Patients with pulmonary embolism received anticoagulant therapy. The form and duration of treatment were left to the discretion of the attending physicians. Usually, however, treatment consisted of a 1-week heparin infusion followed by oral anticoagulation for 1 year.
All patients were followed until death or January 31, 2001, whichever came first, by a team of 5 physicians. Information regarding inpatients was obtained from the attending physicians. Patients who were discharged from the hospital were interviewed at 3-month intervals. Whenever required, their family physicians were also contacted. Critical events recorded by the physicians in charge of follow-up included: hospital readmissions for any cause, recurrent episodes of pulmonary embolism, and death.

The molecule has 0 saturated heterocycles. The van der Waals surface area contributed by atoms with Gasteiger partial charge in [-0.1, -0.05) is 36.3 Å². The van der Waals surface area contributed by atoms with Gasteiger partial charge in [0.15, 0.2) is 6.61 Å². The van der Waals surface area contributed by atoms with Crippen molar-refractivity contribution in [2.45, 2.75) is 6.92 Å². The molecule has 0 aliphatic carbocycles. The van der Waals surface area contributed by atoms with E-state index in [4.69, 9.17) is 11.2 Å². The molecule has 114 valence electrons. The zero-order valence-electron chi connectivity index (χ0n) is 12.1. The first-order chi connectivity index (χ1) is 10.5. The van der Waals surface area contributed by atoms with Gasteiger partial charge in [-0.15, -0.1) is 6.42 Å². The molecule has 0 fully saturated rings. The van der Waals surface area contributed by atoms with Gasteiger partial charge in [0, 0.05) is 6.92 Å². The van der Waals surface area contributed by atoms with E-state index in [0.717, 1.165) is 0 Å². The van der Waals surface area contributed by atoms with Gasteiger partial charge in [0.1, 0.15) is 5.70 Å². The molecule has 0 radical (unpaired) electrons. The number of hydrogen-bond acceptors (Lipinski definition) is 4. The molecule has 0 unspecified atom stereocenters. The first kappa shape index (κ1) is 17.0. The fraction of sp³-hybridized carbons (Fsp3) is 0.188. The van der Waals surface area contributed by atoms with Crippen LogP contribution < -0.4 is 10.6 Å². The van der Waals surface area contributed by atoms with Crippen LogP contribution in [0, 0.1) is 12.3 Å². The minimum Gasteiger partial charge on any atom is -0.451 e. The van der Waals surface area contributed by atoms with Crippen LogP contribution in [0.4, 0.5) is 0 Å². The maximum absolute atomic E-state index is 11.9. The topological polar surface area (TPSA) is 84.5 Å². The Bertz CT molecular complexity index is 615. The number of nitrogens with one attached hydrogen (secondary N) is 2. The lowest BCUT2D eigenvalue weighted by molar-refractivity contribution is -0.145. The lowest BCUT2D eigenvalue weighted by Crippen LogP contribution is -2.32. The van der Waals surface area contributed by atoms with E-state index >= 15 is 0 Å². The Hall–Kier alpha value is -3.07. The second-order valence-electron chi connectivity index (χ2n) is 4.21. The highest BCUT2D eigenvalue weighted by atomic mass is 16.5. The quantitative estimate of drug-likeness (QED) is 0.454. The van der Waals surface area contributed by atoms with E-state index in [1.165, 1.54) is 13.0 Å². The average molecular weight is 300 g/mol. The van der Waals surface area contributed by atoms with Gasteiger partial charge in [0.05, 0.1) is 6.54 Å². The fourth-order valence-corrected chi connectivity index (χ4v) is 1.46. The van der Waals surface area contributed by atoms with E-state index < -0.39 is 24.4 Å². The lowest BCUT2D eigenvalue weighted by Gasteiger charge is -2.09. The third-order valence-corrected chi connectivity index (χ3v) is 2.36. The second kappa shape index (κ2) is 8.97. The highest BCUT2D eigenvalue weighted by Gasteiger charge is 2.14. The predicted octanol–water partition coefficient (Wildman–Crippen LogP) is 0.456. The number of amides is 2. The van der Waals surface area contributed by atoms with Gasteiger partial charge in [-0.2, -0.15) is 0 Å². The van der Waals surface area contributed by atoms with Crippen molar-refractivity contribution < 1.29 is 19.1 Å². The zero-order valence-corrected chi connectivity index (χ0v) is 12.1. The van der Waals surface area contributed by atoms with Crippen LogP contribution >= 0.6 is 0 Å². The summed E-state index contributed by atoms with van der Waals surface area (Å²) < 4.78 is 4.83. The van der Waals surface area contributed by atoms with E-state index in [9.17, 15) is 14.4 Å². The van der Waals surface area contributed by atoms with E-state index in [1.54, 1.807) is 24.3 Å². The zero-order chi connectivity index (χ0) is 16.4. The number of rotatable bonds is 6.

In patients with pulmonary embolism, a clinical and scintigraphic follow-up was pursued at 1 week, 1 month, and 1 year of study entry to assess the restoration of pulmonary perfusion. Patients who showed a persistence of large bilateral perfusion defects in sequential lung scans were evaluated by transthoracic echocardiography to look for signs of right ventricular overload. Pulmonary hypertension was indicated by an estimated pulmonary artery systolic pressure by echocardiography of at least 36-50 mm Hg, or a resting tricuspid regurgitant velocity of 2.8-3.4 m/s, (assuming a normal right atrial pressure of 5 mm Hg)24. If echocardiographic findings were suggestive of pulmonary hypertension, a right heart catheterization was performed to ascertain whether the patient met the hemodynamic criteria for chronic thromboembolic pulmonary hypertension (see below). Echocardiographic studies were not obtained in patients who showed a nearly complete or complete restoration of pulmonary perfusion, because this in itself makes the possibility of postembolic pulmonary hypertension very unlikely.